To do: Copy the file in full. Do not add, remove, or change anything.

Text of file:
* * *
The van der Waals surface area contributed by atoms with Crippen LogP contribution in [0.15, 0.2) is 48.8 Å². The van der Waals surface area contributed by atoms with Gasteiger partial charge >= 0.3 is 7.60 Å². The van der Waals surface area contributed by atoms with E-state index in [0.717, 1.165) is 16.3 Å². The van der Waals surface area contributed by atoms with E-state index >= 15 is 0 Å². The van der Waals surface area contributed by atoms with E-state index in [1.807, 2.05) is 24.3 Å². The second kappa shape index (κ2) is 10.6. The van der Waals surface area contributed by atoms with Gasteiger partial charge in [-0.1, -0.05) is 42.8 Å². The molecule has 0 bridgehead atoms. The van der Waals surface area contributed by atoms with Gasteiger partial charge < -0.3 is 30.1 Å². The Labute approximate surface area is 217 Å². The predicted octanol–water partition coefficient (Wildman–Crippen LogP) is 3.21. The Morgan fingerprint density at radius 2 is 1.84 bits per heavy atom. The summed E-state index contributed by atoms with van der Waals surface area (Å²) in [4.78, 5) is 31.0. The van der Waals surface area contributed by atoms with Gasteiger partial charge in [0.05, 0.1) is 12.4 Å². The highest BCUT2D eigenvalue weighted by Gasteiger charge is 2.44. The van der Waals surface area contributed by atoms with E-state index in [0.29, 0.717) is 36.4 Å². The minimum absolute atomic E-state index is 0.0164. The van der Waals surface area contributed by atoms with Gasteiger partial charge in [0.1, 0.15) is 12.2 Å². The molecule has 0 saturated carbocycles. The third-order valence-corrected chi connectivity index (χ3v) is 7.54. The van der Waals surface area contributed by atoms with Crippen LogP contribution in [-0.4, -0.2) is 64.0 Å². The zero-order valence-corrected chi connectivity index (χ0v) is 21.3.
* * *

The van der Waals surface area contributed by atoms with Crippen LogP contribution in [0.15, 0.2) is 48.8 Å². The van der Waals surface area contributed by atoms with Gasteiger partial charge >= 0.3 is 7.60 Å². The van der Waals surface area contributed by atoms with E-state index in [0.717, 1.165) is 16.3 Å². The van der Waals surface area contributed by atoms with E-state index >= 15 is 0 Å². The van der Waals surface area contributed by atoms with E-state index in [1.807, 2.05) is 24.3 Å². The second kappa shape index (κ2) is 10.6. The van der Waals surface area contributed by atoms with Gasteiger partial charge in [-0.1, -0.05) is 42.8 Å². The molecule has 0 bridgehead atoms. The van der Waals surface area contributed by atoms with Gasteiger partial charge < -0.3 is 30.1 Å². The Labute approximate surface area is 217 Å². The predicted octanol–water partition coefficient (Wildman–Crippen LogP) is 3.21. The Morgan fingerprint density at radius 2 is 1.84 bits per heavy atom. The summed E-state index contributed by atoms with van der Waals surface area (Å²) in [4.78, 5) is 31.0. The van der Waals surface area contributed by atoms with Gasteiger partial charge in [0.05, 0.1) is 12.4 Å². The highest BCUT2D eigenvalue weighted by Gasteiger charge is 2.44. The van der Waals surface area contributed by atoms with E-state index in [0.29, 0.717) is 36.4 Å². The minimum absolute atomic E-state index is 0.0164. The van der Waals surface area contributed by atoms with Gasteiger partial charge in [0.1, 0.15) is 12.2 Å². The molecule has 0 saturated carbocycles. The third-order valence-corrected chi connectivity index (χ3v) is 7.54. The van der Waals surface area contributed by atoms with Crippen LogP contribution in [-0.4, -0.2) is 64.0 Å². The zero-order valence-corrected chi connectivity index (χ0v) is 21.3.